Cherokee Phoenix


Published November, 24, 1832

Page 2 Column 5b


[The following spirited appeal to the religious public, in behalf of the imprisoned Missionaries, is published at the request of a friend, who is one of the most active, intelligent influential members of the Methodist Episcopal Church of this city. It comes to us in a printed circular.]

The mere annunciation of the fact that missionaries are imprisoned, would awaken the attention of the whole Christian community-and every heart which pulsated the feelings of brotherhood, nay, even of humanity. Common humanity, would swell with anxious solicitude and the question would be asked by thousands, at the same moment--'where? where?'

If the answer were, in pagan lands-among people who yet inhabit the dark places of cruelty-in the distant islands of the sea, among barbarians-what would the Christian do? - fold his arms!-seat himself by his fireside, amidst the comforts of home, and leave those pioneers of the gospel to their fate? The bare question is revolting! No- But from North to South, and from East to West, one noble generous effort would be made and differing sects would be found acting in harmonious concert to find the ways and the means to liberate their captive brethren.

The case is not a fancied on- 'missionaries are imprisoned!' - not in pagan lands-not among a heathen people, not in the distant and barbarious islands of the sea--but in the midst of Christendom; among a people professing to be Christians, and a people professing to be free!

Yes- in the penitentiary of one of the States of this Republic, in Georgia-and in the capital of that state, Milledgeville, may be found two faithful, devoted followers of the meek and lowly Jesus-preaching of his everlasting gospel, classed with felons, wearing the ignominious badges of the loathsome penitentiary, and doomed to the labor and toil of working, day in and day out, and subsisting upon the coarse and unsavory fare of that dismal place!

And for what has this terrible punishment been inflicted? For crimes committed? No.- For any violation of the law? No. Or offenses of any sort, either against the rightful government of the State, or the United States? No-No. Christians, no ye honest men of all parties- no ye freemen of America,-but for being found preaching the gospel to and teaching the Cherokee Indians! For this,and for this only have these good men and brothers in the bonds and fellowship of the Gospel, been dragged from their holy employment, and in violation of the laws and treaties of the land, and in the face of their written authority given by the executive of the United States to go in among these people and enlighten and bless them, has this outrage upon their persons, rights, and their liberty been committed.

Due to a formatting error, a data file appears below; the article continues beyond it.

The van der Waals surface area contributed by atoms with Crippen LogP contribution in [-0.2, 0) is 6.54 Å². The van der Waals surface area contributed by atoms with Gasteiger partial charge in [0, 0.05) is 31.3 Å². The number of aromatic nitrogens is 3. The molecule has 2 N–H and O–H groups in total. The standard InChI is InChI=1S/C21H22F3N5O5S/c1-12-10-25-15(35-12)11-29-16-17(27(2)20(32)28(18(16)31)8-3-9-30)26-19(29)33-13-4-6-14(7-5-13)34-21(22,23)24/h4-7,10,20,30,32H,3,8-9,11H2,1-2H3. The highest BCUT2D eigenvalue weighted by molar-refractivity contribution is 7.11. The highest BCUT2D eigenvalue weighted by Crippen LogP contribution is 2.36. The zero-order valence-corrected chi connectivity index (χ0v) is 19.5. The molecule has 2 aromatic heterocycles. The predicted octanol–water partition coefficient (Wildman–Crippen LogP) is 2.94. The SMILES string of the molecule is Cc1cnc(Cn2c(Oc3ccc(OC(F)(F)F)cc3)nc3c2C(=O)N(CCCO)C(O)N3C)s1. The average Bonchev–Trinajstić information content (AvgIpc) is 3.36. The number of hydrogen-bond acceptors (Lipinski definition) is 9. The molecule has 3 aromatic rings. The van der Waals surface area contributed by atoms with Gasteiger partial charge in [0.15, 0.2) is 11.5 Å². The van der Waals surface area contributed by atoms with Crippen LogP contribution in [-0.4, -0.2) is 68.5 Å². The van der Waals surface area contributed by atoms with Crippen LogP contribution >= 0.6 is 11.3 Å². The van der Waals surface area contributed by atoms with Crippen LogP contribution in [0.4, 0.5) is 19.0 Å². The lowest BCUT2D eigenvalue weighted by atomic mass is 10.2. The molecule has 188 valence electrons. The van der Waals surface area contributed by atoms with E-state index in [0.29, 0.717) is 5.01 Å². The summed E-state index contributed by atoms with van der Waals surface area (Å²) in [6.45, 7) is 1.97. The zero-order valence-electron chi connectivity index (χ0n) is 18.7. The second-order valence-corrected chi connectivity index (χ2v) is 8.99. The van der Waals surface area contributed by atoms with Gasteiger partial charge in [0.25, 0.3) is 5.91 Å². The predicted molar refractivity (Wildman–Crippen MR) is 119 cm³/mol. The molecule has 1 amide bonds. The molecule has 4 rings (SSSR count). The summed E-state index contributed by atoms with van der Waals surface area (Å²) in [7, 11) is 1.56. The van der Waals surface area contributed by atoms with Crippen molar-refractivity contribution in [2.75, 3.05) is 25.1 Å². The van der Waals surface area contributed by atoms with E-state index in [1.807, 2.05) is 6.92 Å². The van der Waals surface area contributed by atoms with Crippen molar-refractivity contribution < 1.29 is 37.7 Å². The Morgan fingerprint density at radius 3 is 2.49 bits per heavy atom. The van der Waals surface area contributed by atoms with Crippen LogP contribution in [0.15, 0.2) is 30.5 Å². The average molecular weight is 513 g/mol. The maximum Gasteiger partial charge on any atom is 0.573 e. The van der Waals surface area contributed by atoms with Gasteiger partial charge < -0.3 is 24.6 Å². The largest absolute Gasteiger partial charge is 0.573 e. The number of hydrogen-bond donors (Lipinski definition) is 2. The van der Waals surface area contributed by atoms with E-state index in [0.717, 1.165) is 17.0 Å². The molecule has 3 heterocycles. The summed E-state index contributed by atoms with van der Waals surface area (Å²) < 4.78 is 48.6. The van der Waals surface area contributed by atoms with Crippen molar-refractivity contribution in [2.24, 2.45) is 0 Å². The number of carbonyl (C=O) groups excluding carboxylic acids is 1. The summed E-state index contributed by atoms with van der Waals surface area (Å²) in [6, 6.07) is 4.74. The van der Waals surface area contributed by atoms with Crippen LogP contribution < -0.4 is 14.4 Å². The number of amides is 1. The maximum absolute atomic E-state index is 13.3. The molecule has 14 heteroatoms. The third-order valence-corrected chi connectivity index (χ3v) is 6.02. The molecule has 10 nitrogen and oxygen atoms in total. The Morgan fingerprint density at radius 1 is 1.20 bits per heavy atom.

And by whom has this been permitted? Who in the first place winked in ignorant prejudice at this daring outrage of Georgia, and then refused, afterwards, to interfere and execute the laws that his oath binds him to execute, and by so doing, liberate those holy men; and who after the case had undergone judicial investigation, and the incorruptible Marshall had pronounced the judgement of the Supreme Court, virtually commanded them to be set free--who we ask, is it, that in contempt of this, still refuse to execute the power vested in him by the laws, and enforced upon him by the Supreme Court, and which his oath demands him to obey-who is he that causes to break those penitentiary fetters, and give back to light and liberty, and society, and usefulness these missionaries? We answer, ANDREW JACKSON.

Is this doubted by anyone? We know the bosoms of the humane- the hearts of the patriots- and the generous and noble feelings of the Christian, may well harbor a doubt whether it be possible that even Andrew Jackson could thus defy obligations so binding in a cause so imperative and so sacred. But we will put those doubts to flight. To do this, we introduce here an official letter from the Secretary of War, which the reader will see, puts the extinguisher upon all hope that while Gen. Jackson remains President, these abused Christians will be released from their bondage.

When Paul and Silas were by unjust judges thrust into the inner prison and when at midnight they lifted up their voices in the solitude of their cells an angel came and delivered them. Those were times when prejudice and ignorance like scales hung upon the eyes of the people; and when the agency of Heaven was employed in a direct was to awaken and enlighten the sleeping and stupid multitude of that day, and establish, by the test of miracles the authority and the truth of God.

But now our angel, to effect the liberations of the Pauls and the Silases of the present day, is enlightened public opinion and virtue. Direct means employed by the master of life, for the accomplishment of such great ends are withdrawn, and He had placed the power in our hands by human agency to accomplish the same ends. It is left to our intelligence and our virtue.

Read this letter-and then judge what hope remains for the liberation of the devoted Worcester and his companion in prison, while General Jackson has the power to keep them bound-and let every Christian heart ask itself what is its duty!

To be Concluded.